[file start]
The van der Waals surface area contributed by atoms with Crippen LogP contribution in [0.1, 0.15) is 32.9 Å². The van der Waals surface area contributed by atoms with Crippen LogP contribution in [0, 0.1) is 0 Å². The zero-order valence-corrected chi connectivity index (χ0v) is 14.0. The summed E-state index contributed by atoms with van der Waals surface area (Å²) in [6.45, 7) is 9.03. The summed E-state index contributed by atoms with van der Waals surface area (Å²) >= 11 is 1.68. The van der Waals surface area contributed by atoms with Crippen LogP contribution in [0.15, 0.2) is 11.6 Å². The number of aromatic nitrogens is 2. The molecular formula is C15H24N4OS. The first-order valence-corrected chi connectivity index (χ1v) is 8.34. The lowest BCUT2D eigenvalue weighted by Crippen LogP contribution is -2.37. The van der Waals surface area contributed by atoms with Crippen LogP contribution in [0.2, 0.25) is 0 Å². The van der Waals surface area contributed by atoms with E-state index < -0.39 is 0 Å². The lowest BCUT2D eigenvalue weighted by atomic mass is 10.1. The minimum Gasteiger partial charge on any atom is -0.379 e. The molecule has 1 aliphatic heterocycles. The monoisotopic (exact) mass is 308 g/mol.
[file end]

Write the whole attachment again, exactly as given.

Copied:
The van der Waals surface area contributed by atoms with Crippen LogP contribution in [0.1, 0.15) is 32.9 Å². The van der Waals surface area contributed by atoms with Crippen LogP contribution in [0, 0.1) is 0 Å². The zero-order valence-corrected chi connectivity index (χ0v) is 14.0. The summed E-state index contributed by atoms with van der Waals surface area (Å²) in [6.45, 7) is 9.03. The summed E-state index contributed by atoms with van der Waals surface area (Å²) >= 11 is 1.68. The van der Waals surface area contributed by atoms with Crippen LogP contribution in [0.15, 0.2) is 11.6 Å². The number of aromatic nitrogens is 2. The molecular formula is C15H24N4OS. The first-order valence-corrected chi connectivity index (χ1v) is 8.34. The lowest BCUT2D eigenvalue weighted by Crippen LogP contribution is -2.37. The van der Waals surface area contributed by atoms with Crippen LogP contribution in [0.2, 0.25) is 0 Å². The van der Waals surface area contributed by atoms with E-state index < -0.39 is 0 Å². The lowest BCUT2D eigenvalue weighted by atomic mass is 10.1. The minimum Gasteiger partial charge on any atom is -0.379 e. The molecule has 1 aliphatic heterocycles. The monoisotopic (exact) mass is 308 g/mol.